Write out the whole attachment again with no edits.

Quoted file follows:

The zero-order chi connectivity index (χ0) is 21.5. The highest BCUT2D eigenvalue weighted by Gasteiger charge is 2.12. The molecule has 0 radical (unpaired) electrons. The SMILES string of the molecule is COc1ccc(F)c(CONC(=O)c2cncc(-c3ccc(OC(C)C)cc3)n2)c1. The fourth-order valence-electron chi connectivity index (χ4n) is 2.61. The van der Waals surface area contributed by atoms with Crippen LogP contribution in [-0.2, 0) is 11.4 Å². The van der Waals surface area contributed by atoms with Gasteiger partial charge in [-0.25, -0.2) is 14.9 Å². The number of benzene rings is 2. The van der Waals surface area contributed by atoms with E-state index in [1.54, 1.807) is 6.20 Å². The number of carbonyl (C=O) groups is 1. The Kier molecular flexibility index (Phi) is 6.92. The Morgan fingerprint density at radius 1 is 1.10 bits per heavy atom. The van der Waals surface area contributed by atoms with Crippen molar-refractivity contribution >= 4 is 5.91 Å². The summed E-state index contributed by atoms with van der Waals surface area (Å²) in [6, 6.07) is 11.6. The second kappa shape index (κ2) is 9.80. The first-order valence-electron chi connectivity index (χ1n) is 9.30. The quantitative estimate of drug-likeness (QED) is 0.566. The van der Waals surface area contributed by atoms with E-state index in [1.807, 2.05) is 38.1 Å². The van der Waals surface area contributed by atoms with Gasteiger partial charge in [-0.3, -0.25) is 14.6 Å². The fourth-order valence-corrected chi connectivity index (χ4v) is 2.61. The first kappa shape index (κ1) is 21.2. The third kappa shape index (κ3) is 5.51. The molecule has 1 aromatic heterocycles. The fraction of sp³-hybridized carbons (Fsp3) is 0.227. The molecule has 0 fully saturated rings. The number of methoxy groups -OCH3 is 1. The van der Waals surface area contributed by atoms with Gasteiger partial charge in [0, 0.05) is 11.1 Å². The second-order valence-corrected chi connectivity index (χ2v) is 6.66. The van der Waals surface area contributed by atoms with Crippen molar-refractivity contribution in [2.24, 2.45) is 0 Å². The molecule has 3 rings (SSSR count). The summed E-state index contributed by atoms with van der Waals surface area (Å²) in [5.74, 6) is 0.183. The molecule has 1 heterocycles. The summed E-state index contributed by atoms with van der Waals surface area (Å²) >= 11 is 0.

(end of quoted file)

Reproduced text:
The zero-order chi connectivity index (χ0) is 21.5. The highest BCUT2D eigenvalue weighted by Gasteiger charge is 2.12. The molecule has 0 radical (unpaired) electrons. The SMILES string of the molecule is COc1ccc(F)c(CONC(=O)c2cncc(-c3ccc(OC(C)C)cc3)n2)c1. The fourth-order valence-electron chi connectivity index (χ4n) is 2.61. The van der Waals surface area contributed by atoms with Crippen LogP contribution in [-0.2, 0) is 11.4 Å². The van der Waals surface area contributed by atoms with Gasteiger partial charge in [-0.25, -0.2) is 14.9 Å². The number of benzene rings is 2. The van der Waals surface area contributed by atoms with E-state index in [1.54, 1.807) is 6.20 Å². The number of carbonyl (C=O) groups is 1. The Kier molecular flexibility index (Phi) is 6.92. The Morgan fingerprint density at radius 1 is 1.10 bits per heavy atom. The van der Waals surface area contributed by atoms with Crippen molar-refractivity contribution >= 4 is 5.91 Å². The summed E-state index contributed by atoms with van der Waals surface area (Å²) in [6, 6.07) is 11.6. The second kappa shape index (κ2) is 9.80. The first-order valence-electron chi connectivity index (χ1n) is 9.30. The quantitative estimate of drug-likeness (QED) is 0.566. The van der Waals surface area contributed by atoms with E-state index in [1.807, 2.05) is 38.1 Å². The van der Waals surface area contributed by atoms with Gasteiger partial charge in [-0.3, -0.25) is 14.6 Å². The fourth-order valence-corrected chi connectivity index (χ4v) is 2.61. The first kappa shape index (κ1) is 21.2. The third kappa shape index (κ3) is 5.51. The molecule has 1 aromatic heterocycles. The fraction of sp³-hybridized carbons (Fsp3) is 0.227. The molecule has 0 fully saturated rings. The number of methoxy groups -OCH3 is 1. The van der Waals surface area contributed by atoms with Gasteiger partial charge in [0, 0.05) is 11.1 Å². The second-order valence-corrected chi connectivity index (χ2v) is 6.66. The van der Waals surface area contributed by atoms with Crippen molar-refractivity contribution in [2.24, 2.45) is 0 Å². The molecule has 3 rings (SSSR count). The summed E-state index contributed by atoms with van der Waals surface area (Å²) in [5.74, 6) is 0.183. The molecule has 1 heterocycles. The summed E-state index contributed by atoms with van der Waals surface area (Å²) >= 11 is 0.